Yes, we still call it that.
We spent the last weekend in Bombay (or Mumbai to whom the old name doesn’t appeal). The nature of our work there left us with much free time so we decided to do the next best thing – scour for books.
We spent some time at the Strand Book Stall, which, crowded and cramped as it is, still continues to amaze with its sheer selection of books, and at the newly opened Kitab Khana, which is situated near what used to be simply called Fountain and is now called Hutatma Chowk.
Kitab Khana is an amazing place for bibliophiles. Seems like the owners have deliberately chosen not to have the bookstore crammed with shelves, instead allowing visitors to move freely within the store. The books stocked are also of a different variety with more attention being paid to Indian literature. Some books not usually found, like the Paris Review Interviews, are also available here and should delight a bibliophile no end. Unlike the Strand, Kitab Khana offers good discounts to buyers.
Given the time we had to ourselves to just roam around we chanced upon a group of 5-7 hawkers, not too far from KitabKhana itself, selling what seemed an excellent collection of used books. These guys know their books and it seems like the knowledgeable book buyer will get what he/she is looking for. Between there and a similar place in Matunga, we found copies of Zadie Smith’s On Beauty and The Autograph Man and four volumes (out of six) of Winston Churchill’s books on the Second World War. All for Rs. 400. Given that these books couldn’t be found at any regular book store, it was a delightful experience finding them. Many such books rarely available at bookstores, or even online, could be found here.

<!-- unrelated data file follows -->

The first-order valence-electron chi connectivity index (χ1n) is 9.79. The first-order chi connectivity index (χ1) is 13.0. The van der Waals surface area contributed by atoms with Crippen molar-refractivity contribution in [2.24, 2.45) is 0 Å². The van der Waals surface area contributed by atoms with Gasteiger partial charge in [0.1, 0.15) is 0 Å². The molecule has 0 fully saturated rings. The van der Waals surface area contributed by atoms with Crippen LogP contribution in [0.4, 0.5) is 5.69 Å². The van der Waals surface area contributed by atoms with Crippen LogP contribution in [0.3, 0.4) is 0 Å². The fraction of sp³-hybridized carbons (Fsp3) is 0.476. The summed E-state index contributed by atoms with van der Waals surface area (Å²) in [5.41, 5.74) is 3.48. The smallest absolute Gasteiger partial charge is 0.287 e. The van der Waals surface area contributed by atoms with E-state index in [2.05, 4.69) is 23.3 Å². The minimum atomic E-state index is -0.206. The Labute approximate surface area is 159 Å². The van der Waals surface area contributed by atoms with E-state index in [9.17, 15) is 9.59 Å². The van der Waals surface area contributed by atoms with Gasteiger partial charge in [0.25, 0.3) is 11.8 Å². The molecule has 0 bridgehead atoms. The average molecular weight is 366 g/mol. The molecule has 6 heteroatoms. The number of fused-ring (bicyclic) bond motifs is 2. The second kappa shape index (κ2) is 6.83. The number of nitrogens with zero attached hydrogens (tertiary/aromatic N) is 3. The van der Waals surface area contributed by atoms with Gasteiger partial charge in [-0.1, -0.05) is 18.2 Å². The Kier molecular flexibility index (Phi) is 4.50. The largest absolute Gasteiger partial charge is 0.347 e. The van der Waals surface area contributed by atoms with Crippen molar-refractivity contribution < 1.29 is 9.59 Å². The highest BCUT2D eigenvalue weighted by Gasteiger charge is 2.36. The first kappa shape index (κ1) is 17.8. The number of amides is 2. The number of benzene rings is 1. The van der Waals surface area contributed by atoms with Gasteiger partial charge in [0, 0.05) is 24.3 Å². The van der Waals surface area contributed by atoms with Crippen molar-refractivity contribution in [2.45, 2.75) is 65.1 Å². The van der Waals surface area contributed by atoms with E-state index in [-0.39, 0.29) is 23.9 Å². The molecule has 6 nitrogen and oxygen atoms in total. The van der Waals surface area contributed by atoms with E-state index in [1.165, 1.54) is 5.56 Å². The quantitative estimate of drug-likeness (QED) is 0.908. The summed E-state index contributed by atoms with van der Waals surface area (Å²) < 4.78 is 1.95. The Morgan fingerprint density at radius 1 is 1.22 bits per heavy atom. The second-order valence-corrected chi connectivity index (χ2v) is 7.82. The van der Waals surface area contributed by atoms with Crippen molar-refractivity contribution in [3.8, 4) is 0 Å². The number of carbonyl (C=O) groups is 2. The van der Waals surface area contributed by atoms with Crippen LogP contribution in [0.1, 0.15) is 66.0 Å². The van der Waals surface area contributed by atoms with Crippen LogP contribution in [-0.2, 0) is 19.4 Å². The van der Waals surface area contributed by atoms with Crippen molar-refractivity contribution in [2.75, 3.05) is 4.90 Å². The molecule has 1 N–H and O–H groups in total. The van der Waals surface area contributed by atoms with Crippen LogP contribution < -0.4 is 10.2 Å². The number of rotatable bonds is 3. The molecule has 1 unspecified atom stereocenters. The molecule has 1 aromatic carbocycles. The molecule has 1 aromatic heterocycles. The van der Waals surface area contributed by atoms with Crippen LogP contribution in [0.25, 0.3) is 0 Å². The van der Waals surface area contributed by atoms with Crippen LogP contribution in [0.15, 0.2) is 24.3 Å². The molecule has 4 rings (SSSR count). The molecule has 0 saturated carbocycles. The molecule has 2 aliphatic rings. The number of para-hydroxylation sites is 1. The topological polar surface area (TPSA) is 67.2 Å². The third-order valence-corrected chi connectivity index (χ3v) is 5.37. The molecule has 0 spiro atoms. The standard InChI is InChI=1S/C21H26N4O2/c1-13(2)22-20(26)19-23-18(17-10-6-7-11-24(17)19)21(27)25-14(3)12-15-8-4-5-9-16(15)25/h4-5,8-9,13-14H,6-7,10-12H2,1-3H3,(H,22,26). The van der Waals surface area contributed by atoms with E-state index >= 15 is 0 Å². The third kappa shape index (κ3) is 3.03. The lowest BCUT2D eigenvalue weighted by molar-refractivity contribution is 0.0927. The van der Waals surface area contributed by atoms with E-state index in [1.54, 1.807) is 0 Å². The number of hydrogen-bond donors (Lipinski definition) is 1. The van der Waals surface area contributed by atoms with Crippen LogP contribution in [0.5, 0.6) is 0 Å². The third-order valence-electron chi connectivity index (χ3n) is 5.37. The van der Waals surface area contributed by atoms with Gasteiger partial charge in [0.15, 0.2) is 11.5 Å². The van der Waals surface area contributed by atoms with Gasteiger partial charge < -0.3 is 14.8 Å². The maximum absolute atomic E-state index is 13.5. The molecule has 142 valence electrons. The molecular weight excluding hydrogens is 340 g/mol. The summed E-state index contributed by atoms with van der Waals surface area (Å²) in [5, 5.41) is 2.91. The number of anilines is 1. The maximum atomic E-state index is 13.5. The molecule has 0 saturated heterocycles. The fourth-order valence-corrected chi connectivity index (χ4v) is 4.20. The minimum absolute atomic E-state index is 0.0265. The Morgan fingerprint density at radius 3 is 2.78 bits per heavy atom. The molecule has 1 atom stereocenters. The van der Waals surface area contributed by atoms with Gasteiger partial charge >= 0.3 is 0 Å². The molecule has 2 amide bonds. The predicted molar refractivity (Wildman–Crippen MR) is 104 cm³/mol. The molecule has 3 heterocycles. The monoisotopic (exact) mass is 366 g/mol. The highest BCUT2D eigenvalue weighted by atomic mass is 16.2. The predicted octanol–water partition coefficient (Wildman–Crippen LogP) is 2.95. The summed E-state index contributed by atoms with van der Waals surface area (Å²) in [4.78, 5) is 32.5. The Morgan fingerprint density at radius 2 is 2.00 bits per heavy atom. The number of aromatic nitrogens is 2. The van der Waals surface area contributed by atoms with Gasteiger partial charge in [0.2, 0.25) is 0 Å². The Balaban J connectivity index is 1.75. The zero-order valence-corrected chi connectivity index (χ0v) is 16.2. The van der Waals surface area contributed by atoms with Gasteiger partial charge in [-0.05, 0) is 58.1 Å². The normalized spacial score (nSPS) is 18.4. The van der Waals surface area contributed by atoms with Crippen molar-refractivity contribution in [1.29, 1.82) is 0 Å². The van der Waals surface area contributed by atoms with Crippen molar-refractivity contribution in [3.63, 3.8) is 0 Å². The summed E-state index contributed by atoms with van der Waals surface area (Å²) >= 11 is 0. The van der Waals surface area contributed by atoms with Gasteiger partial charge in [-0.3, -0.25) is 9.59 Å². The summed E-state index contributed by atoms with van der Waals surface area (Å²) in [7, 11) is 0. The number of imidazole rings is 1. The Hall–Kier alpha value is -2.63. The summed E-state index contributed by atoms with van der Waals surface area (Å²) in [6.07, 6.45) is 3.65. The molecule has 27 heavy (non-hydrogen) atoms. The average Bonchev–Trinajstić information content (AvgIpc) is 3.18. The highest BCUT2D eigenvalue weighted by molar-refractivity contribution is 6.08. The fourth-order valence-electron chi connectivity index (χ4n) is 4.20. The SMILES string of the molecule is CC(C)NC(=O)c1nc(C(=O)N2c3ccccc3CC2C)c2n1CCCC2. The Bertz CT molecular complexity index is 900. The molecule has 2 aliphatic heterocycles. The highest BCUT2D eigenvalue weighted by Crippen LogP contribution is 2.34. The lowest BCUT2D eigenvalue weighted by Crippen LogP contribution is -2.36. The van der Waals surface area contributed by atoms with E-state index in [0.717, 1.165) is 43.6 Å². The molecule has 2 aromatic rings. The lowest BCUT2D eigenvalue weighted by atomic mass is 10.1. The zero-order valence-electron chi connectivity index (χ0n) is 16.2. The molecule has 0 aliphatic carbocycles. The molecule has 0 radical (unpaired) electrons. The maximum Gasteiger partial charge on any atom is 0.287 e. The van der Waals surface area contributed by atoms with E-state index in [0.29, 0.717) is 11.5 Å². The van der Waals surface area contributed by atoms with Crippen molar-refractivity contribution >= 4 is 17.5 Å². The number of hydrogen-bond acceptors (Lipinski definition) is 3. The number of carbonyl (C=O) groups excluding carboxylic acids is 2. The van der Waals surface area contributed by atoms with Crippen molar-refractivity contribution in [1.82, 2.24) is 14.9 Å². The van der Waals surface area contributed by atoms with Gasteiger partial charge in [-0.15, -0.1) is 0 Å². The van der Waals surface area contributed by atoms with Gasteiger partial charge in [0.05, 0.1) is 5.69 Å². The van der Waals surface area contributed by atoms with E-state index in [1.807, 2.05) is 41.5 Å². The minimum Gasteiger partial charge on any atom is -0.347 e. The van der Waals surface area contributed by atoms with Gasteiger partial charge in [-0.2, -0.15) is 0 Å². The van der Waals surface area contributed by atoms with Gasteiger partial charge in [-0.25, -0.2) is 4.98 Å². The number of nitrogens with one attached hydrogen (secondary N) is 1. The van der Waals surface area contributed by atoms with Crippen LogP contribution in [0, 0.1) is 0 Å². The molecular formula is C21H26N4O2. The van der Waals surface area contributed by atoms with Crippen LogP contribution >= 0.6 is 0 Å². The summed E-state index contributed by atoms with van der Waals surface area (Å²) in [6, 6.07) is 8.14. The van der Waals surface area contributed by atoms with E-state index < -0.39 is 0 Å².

Which brings me to my point. Bookstores still have a future. The ease of making a purchase online notwithstanding, and the large discounts available there, bookstores allow one the experience of leafing through the pages, the convenience of comparing two texts to find what you are looking for (especially where non-fiction is concerned), the ability to gauge the quality of the pages, the fonts and the readability in general and the comfort of just being able to browse through spines and look for a title that interests you. If bookstores ever triggered an impulse purchase it had to be its brick and mortar variety.
To make the book buyer’s experience more enjoyable though, bookstores will have to be more than just shelves with personnel milling around. Attendants will have to be knowledgeable about books and be able to guide the buyer on that journey called book buying. The store itself will have to allow for lazy reading and comfortable browsing. A hurried environment just won’t do.